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NCJRS Abstract

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NCJ Number: 71014 Find in a Library
Title: Coping With Stress - A Psychological Survival Manual
Author(s): P D Bullard
Corporate Author: Proseminar Press, Inc
United States of America
Date Published: 1980
Page Count: 228
Sponsoring Agency: Proseminar Press, Inc
Portland, OR 97230
Sale Source: Proseminar Press, Inc
3330 NE 135th Avenue
Portland, OR 97230
United States of America
Language: English
Country: United States of America
Annotation: Addressed to police officers, this book analyzes the nature of stress, its causative aspects in police work, personality differences in reactions to stress, and practical measures for minimizing its effects.
Abstract: Stress is defined in terms of the sometimes conflicting relationship between internal needs and external demands. The physiological and psychological reactions to stressful situations are illustrated through two fictional police officers representing divergent personalities. One is characterized by reticence and calm objectivity--the slow reacting type, while his counterpart is quick in thought and action, ambitious, extroverted, and a seeker of adventure. Different as they are, both are vulnerable to stress. Heart failure and alcoholism are but two of the possible negative effects of extreme stress. Psychological defense mechanisms include callousness and social isolation, detrimental to personal as well as professional pursuits. Reaction to the crises of police work, a dramatic momentary failure or overreaction on the job, may be stress precipitated and might also, in turn, precipitate further stress. Assessing individual stress levels using life-change checklists to identify stressful personal problems such as death in the family, sex problems, financial difficulties, and even vacation and Christmas pressures is suggested. Recommended preventive measures against stress include the formation of a traumatic incident team of police officers to function as peer group counselors for troubled colleagues, professional leadership training, and goal-oriented personal improvement programs such as individual weight reduction and exercise regimes coupled with desirable rewards in contract form. The special conditions of policewomen are addressed, as well as general organizational practices which contribute to stress among police personnel. Behavioral changes, such as abstinence from stimulants, healthier diets, and exercise and relaxation habits, are recommended for improved professional performance as well as for personal satisfaction. Tabular data and illustrations are provided.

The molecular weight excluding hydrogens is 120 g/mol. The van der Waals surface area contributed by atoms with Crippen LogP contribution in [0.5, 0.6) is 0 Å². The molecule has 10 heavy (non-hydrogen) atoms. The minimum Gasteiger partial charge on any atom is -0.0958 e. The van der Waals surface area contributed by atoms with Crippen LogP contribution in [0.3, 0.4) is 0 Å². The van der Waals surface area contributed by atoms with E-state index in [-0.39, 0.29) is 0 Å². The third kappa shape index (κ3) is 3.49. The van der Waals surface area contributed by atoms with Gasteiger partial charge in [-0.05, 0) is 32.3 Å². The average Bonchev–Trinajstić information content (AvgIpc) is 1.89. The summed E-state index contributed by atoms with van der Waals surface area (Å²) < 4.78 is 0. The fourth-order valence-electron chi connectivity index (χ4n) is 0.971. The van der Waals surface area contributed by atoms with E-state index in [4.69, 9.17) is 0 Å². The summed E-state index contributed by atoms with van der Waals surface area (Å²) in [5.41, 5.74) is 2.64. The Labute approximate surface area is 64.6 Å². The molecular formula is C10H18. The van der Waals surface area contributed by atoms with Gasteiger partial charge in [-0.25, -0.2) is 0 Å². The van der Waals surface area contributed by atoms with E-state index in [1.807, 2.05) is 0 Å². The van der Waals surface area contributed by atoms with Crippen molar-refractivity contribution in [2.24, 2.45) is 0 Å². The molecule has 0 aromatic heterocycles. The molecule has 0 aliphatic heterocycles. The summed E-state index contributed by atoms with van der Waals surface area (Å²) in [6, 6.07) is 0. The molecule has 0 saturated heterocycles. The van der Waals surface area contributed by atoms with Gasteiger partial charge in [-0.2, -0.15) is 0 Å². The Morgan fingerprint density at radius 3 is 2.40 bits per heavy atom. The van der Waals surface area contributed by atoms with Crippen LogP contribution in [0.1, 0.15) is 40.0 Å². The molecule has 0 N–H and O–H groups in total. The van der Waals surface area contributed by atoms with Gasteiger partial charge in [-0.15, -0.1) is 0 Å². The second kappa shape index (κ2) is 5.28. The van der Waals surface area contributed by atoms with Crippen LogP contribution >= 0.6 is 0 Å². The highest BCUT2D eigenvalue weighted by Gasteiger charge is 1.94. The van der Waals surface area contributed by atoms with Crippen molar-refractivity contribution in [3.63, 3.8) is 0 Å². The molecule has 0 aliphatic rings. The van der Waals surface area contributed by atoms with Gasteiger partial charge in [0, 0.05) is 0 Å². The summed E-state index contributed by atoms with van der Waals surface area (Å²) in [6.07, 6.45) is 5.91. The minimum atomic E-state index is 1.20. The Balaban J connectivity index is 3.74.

Index Term(s): Behavior patterns; Behavior under stress; Behavioral objectives; Job pressure; Police occupational stress; Police spouses; Police women; Role conflict
Note: There is a one dollar discount to law enforcement agencies and their employees.
To cite this abstract, use the following link:
http://www.ncjrs.gov/App/publications/abstract.aspx?ID=71014

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